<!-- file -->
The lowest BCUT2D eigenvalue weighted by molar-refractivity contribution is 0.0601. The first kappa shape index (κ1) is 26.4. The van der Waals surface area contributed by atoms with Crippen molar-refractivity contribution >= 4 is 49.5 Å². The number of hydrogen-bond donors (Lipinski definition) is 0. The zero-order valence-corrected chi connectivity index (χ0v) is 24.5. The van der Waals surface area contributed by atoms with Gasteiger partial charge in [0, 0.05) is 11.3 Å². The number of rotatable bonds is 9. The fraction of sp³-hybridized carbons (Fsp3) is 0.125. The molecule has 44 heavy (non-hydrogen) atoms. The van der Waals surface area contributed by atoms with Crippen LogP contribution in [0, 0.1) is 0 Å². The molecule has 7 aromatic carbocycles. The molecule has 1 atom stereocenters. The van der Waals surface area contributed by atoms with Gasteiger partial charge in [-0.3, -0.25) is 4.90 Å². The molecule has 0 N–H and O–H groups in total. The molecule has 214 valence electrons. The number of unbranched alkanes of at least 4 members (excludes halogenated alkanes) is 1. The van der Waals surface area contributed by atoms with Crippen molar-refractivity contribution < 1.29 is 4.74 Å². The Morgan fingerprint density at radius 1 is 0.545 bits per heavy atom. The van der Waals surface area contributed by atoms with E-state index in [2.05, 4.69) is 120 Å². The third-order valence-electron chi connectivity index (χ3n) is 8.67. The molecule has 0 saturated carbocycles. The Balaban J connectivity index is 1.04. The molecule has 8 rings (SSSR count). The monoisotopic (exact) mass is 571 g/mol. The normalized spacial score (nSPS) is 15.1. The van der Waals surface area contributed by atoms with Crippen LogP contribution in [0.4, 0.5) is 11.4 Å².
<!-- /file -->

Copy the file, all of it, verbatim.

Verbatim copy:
The lowest BCUT2D eigenvalue weighted by molar-refractivity contribution is 0.0601. The first kappa shape index (κ1) is 26.4. The van der Waals surface area contributed by atoms with Crippen molar-refractivity contribution >= 4 is 49.5 Å². The number of hydrogen-bond donors (Lipinski definition) is 0. The zero-order valence-corrected chi connectivity index (χ0v) is 24.5. The van der Waals surface area contributed by atoms with Gasteiger partial charge in [0, 0.05) is 11.3 Å². The number of rotatable bonds is 9. The fraction of sp³-hybridized carbons (Fsp3) is 0.125. The molecule has 44 heavy (non-hydrogen) atoms. The van der Waals surface area contributed by atoms with Crippen LogP contribution in [0, 0.1) is 0 Å². The molecule has 7 aromatic carbocycles. The molecule has 1 atom stereocenters. The van der Waals surface area contributed by atoms with Gasteiger partial charge in [-0.3, -0.25) is 4.90 Å². The molecule has 0 N–H and O–H groups in total. The molecule has 214 valence electrons. The number of unbranched alkanes of at least 4 members (excludes halogenated alkanes) is 1. The van der Waals surface area contributed by atoms with Crippen molar-refractivity contribution < 1.29 is 4.74 Å². The Morgan fingerprint density at radius 1 is 0.545 bits per heavy atom. The van der Waals surface area contributed by atoms with E-state index in [2.05, 4.69) is 120 Å². The third-order valence-electron chi connectivity index (χ3n) is 8.67. The molecule has 0 saturated carbocycles. The Balaban J connectivity index is 1.04. The molecule has 8 rings (SSSR count). The monoisotopic (exact) mass is 571 g/mol. The normalized spacial score (nSPS) is 15.1. The van der Waals surface area contributed by atoms with Crippen LogP contribution in [0.4, 0.5) is 11.4 Å².